Besides being plagued by the teasing of her classmates and the nagging of her overbearing parents, Henrietta also suffers from painful migraines. Before one strikes, she briefly senses a shadowy figure standing near her. Her doctor and mother both insist she has “house sickness,” from living in an old, non-plastic home. That’s the general feeling most of the book’s characters have toward anything older than brand new: It’s bad for you.
When Henrietta befriends another misfit, Gary, he tells her he can also sense the mysterious presence. One day, the figure flickers into full view in their gym class. The Wikkeling is a grotesque creature. It’s the size of a human, with a face “like pudding smoothed over a tiny nose,” and fingers that are “long, translucent tapers, like candles.” Henrietta and Gary quickly realize that only certain kids can see the Wikkeling—and that it wants something from them. The worst part is, a touch on the forehead from one of the Wikkeling’s creepy fingers is what causes those excruciating headaches.
An adult reader can be forgiven for tensing up every time the Wikkeling appears. The inscrutable and wholly inventive monster is straight from a bad dream. Watching Henrietta and Gary try to solve what the creature is and how to escape it, while also running away, forms knots in the stomach. The Wikkeling only utters a few repetitive words, such as “Where do you go?” Arntson says one of his first edits was to go through and try to make the book less scary. The story might still be too much for smaller children. “I went back and forth with the publisher about how many big words should be in the book,” he adds. “I wanted kids to stretch their vocabularies a little bit, but you don’t want to knock them out of the fictional scenario, either.”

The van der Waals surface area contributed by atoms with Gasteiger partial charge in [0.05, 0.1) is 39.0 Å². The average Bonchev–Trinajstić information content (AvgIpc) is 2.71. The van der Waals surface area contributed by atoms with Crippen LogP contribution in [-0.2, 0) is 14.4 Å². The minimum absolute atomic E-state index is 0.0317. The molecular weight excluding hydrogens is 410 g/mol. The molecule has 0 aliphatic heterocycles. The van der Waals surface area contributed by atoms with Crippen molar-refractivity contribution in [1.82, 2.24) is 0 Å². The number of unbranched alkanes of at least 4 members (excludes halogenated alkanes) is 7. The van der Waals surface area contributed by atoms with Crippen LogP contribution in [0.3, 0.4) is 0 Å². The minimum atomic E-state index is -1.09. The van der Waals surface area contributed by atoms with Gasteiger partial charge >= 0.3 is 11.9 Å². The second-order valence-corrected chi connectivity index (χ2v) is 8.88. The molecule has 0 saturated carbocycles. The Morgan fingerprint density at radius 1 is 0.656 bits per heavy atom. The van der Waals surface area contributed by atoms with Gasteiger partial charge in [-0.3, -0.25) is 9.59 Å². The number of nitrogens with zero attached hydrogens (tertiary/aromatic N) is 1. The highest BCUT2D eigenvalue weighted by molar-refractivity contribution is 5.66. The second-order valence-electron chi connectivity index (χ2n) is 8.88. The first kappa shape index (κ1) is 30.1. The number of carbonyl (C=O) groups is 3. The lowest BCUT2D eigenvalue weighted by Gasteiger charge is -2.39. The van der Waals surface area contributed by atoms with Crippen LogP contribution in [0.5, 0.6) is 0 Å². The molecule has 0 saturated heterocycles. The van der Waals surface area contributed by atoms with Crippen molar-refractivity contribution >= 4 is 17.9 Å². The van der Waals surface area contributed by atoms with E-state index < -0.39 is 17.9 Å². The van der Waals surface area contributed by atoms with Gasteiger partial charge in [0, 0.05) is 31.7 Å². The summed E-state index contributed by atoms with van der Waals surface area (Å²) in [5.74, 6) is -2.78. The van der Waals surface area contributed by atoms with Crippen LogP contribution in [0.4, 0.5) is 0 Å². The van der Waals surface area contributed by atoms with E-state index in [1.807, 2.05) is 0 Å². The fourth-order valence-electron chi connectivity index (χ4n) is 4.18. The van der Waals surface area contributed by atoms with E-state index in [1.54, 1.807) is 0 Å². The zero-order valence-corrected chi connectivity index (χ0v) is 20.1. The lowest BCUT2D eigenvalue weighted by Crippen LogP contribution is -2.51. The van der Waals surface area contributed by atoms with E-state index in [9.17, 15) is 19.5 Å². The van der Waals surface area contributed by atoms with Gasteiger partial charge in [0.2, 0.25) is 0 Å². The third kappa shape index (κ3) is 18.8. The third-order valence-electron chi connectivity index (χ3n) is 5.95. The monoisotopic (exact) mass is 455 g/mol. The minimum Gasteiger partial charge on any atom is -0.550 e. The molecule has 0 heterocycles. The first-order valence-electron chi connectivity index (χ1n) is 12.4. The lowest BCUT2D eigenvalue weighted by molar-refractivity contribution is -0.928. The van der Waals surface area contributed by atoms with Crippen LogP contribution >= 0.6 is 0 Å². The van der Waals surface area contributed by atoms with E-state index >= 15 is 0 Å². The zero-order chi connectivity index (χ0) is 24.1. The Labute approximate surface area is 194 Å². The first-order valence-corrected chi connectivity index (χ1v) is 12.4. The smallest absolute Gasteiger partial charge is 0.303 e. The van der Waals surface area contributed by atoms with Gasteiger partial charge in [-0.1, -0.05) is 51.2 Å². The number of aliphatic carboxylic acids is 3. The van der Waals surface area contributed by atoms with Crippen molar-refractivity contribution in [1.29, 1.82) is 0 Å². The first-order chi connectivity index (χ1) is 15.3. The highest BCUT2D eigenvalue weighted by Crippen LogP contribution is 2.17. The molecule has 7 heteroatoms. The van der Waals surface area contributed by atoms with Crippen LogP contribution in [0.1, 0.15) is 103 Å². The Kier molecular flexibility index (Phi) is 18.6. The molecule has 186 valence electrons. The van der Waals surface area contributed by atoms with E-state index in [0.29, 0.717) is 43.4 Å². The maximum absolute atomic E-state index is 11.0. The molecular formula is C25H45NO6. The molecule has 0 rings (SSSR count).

More of the book’s bizarre bits include Henrietta and her friends finding a gigantic, secret attic above her house. They rescue a bleeding “wild housecat” from the hidden vault and feed it spider webs, the cat’s favorite food. In another subplot, a kindergartner’s parents run a top-secret library full of real books and fraternize with strange people from the Old City. Arntson has worked a thousand quirky details so seamlessly into the fabric of the world that readers never question a moment.
One lovely message is that there is value and wisdom in old things (and people), and that without them life can be hollow and baffling. Another topical theme is about giving children the chance to experience things and even take risks. Arntson mentions a study he read about whether new super-safe playgrounds are preventing kids from developing capacities they need. “Kids are driven to do these things as part of their individuation process,” he says, “and we’re systematically robbing them of that.”
The Wikkeling also encourages creating real connections—not through an i-Anything, but face to face. What happens when we let technology grow beyond our humanity is scary.
For the better part of the story, there are so many fleshed-out yet disparate aspects—with new ones being added very late in the game—it doesn’t seem possible that they will all wrap up. This has no bearing on the immense enjoyment factor of the book. But it turns out, every weird and wonderful thing has its place in The Wikkeling, and the meaning of each piece is unveiled in the triumphant end.